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‘We didn’t see any Nazis’: Russian POWs speak on fighting a war they claim to oppose

Seemingly uncoerced, pilots held by Ukraine tell CNN about low morale of comrades, being kept in the dark about the mission, and their shame in taking part

In this frame from video provided by the Russian Defense Ministry Press Service on February 19, 2022, a Russian marine runs during the Union Courage-2022 Russia-Belarus military drills at the Obuz-Lesnovsky training ground in Belarus. (Russian Defense Ministry Press Service via AP, File)
In this frame from video provided by the Russian Defense Ministry Press Service on February 19, 2022, a Russian marine runs during the Union Courage-2022 Russia-Belarus military drills at the Obuz-Lesnovsky training ground in Belarus. (Russian Defense Ministry Press Service via AP, File)

Three Russian pilots captured in Ukraine have voiced their opposition to the invasion ordered by their government in a series of interviews with CNN published on Thursday.

Their remarks must be viewed with a degree of skepticism, as they were made while in Ukrainian captivity. CNN said the pilots did not appear to be speaking under duress, but Ukrainian soldiers were present in the room throughout the interviews.

Still, the captives made comments that strongly contradicted the messaging from the Kremlin.

“I want to tell our commander-in-chief to stop terror acts in Ukraine because when we come back we’ll rise against him,” said Vladimir, who along with the other two POWs were only identified by their first names in order to protect them.

“You won’t hide this for long. There are many like us here. Sooner or later, we’ll come home,” another captive officer said.

“Our government told us we need to liberate the civilian population. I want to tell Russian servicemen: lay down your arms and leave your stations, don’t come here. Everyone wants peace here,” Vladimir added.

One pilot named Maxim told CNN, “It’s not just about demilitarizing Ukraine or the defeat of the Armed Forces of Ukraine, but now cities of peaceful civilians are being destroyed. Even, I don’t know, what can justify — f**k — the tears of a child, or even worse, the deaths of innocent people, children.”

Sounding off on the Russian military offensive in Mariupol, where Ukrainian authorities say at least 2,500 people have been killed, Maxim said, “It was a horrifying fact, not just because it is a crime. It’s vandalism. You cannot forgive such things. To bomb a maternity ward?”

Asked about the stated Russian operational objective of “de-nazifying” Ukraine, Maxim said his experience during the invasion led him to realize that the charge is baseless.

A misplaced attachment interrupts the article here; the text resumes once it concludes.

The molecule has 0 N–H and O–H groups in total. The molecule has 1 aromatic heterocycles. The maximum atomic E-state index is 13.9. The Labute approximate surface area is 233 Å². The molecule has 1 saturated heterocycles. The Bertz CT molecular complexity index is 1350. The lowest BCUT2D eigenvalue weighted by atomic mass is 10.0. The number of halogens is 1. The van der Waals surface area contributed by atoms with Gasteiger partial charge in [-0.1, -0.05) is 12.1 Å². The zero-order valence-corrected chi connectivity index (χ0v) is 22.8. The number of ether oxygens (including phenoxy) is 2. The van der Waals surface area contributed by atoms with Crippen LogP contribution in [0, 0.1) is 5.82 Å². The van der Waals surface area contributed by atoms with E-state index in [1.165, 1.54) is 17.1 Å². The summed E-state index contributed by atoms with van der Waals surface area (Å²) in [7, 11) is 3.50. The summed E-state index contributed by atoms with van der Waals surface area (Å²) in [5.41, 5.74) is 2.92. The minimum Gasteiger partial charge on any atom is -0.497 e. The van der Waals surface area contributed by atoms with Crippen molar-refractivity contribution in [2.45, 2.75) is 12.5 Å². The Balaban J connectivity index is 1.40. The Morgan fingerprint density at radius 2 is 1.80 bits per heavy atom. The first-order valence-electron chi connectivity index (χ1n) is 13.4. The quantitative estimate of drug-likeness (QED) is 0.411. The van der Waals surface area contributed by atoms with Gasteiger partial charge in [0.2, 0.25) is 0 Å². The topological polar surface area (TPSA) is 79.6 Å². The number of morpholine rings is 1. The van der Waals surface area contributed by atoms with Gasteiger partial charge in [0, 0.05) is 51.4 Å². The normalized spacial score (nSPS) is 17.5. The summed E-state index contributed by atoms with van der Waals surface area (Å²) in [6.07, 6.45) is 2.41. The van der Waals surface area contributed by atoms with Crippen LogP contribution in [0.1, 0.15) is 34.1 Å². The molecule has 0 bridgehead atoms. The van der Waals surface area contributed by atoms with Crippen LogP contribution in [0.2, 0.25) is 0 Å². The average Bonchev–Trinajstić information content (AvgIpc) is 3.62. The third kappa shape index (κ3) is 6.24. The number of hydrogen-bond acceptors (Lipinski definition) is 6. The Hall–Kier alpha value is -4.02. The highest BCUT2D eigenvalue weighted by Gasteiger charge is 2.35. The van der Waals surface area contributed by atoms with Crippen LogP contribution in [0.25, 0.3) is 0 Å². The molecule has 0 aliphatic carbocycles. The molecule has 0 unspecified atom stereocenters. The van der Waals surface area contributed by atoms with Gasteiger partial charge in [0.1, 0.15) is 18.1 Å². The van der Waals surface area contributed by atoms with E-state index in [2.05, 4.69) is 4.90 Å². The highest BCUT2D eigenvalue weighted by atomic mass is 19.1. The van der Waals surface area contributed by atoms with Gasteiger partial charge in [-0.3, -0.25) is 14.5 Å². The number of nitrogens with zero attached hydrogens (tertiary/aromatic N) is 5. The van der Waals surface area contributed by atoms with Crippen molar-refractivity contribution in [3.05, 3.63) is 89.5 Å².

“We didn’t see any Nazis or fascists. Russians and Ukrainians can communicate in the same language, so we see the good [in these people],” Maxim said. “I think it was invented as a pretext and is something that the world cannot understand… But Putin and his circle need this in order to achieve their own objectives. One such step was that it would be beneficial for them to spread disinformation about fascism and Nazism.”

“If Ukraine wanted to become part of Russia, to strike up some cooperation — by all means. No one would be against that. But to force them is just not acceptable,” he added.

The soldiers said they had been initially surprised by the Ukrainian resistance, and insisted that they had only been there on orders from above.

Black smoke rises into the sky from the Barabashovo market which was reportedly hit by shelling, in Kharkiv, on March 17, 2022, amid the ongoing Russian invasion of Ukraine. (Sergey Bobok/AFP)

“It’s not really up to us, who to bomb, what to bomb. It’s a command,” said Alexei.

But as time went on, morale among Russian troops deteriorated, Maxim said. “I know in my unit, they are totally against [the war].”

The pilots opened up about not having any idea what they were being instructed to target down below.

“It’s impossible to really know what is beyond our state borders. For example, they mark down a column of tanks. But we cannot be sure if there is really one there or not,” Maxim said.

“We only dropped non-locating missiles,” Maxim said, describing what’s commonly referred to as “dumb bombs,” which are less accurate and more likely to cause civilian casualties.

In this photo taken from video released by the Russian Defense Ministry Press Service on Thursday, March 3, 2022, a Russian soldier points a gun from a Russian military truck as it drives through an undisclosed location in Ukraine. (Russian Defense Ministry Press Service via AP)

He described the weapons as “the same kind that were used during World War II with some changes here and there over the years. There are more modern ballistic varieties, of course, but the fact remains that we did not use those.”

The pilots said they had been allowed to call their families since being taken captive, but admitted to not knowing what was in store for them going forward.

“The crimes that we committed; we all will be judged the same. Other than that, I cannot say. It’s impossible to guess… They will judge us,” said Maxim.

“I wish I could sink into the earth and vanish,” said another soldier.

Though it is hard to judge the candor of statements made by prisoners, the comments on low morale among Russian troops comport with Western intelligence assessments.

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